We think these baskets will be important to watch as they will eventually provide more insights into what outcome financial markets will price in. For example, in looking back at the 2016 election the Goldman Sachs Republican basket was up 14% from Jan. 1, 2016 through the November 2016 election. This outperformed the S&P 500 by 6.6 ppt.9 Conversely, heading into the 2020 election the Republican basket underperformed the S&P 500 by roughly 11 ppt, indicating that markets were pricing in a Biden victory.10

Looking abroad, we also believe that certain international financial markets could be impacted by how polling data and election odds evolve throughout the year, specifically China. Even though Chinese equities have recouped their YTD losses, benefitting from policy easing announcements, Chinese equities were particularly sensitive to trade rhetoric when former President Trump was in office. Indeed, when former President Trump first started mentioning the potential for tariffs, Chinese equities were almost 9% lower, significantly lagging the 18.5% gain for the S&P 500 from January 2018 through December 2019 (Exhibit 3).11 Given former President Trump continues to tout the potential for further tariffs, we think Chinese equities could become increasingly more sensitive to such announcements.

Exhibit 3: Chinese equities were particularly sensitive to trade war headlines under the Trump Presidency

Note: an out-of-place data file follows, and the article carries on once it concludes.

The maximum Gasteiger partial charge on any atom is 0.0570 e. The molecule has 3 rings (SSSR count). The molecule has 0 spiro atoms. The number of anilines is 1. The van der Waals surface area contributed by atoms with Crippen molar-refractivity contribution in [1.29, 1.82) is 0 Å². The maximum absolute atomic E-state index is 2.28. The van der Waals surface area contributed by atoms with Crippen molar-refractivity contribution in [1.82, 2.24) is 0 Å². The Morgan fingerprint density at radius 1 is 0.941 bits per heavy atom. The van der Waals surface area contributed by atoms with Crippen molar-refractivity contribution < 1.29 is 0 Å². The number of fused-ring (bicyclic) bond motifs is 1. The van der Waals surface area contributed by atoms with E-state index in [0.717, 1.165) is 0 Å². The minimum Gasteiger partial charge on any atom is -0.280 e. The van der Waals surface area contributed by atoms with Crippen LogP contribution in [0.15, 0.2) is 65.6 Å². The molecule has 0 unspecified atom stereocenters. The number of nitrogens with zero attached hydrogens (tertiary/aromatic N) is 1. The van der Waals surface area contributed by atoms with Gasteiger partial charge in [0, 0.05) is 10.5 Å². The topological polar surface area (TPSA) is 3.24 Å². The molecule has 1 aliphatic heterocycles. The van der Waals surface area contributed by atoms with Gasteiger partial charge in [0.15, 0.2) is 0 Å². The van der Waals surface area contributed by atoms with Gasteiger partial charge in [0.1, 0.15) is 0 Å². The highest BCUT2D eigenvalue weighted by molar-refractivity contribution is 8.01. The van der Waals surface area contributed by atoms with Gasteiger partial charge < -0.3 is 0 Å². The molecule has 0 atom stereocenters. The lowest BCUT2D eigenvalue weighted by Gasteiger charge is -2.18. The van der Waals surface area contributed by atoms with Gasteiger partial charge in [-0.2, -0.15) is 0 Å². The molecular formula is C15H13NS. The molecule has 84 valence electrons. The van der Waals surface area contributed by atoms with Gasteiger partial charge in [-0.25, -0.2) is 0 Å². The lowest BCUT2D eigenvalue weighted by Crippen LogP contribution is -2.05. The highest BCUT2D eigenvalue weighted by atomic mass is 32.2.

Spikes In Volatility Will Likely Take Place Closer to The Election

Another reason why we believe it’s too early for markets to focus on the election is because historically the S&P 500 starts to price in election outcomes in the August to October timeframe, or about one to three months out. Indeed, based on our research we see that markets tend to experience more volatility in the months before an election (Exhibit 4).12 This view is also supported by the current term structure of the CBOE Volatility Index (VIX), where the October contract is trading much higher than the rest of the contracts – indicating that markets are starting to assign some event risk to the election.13

Exhibit 4: Equity returns are positive but become more muted as we get closer to the election

Markets Broadly Are Benefitting from the “Economic Enthusiasm”

Even with the increase of the former President’s election odds and polling data, we think the Republican baskets have also been benefitting from the “economic enthusiasm” given the pro-cyclical composition of the basket in financials, industrial, materials and energy.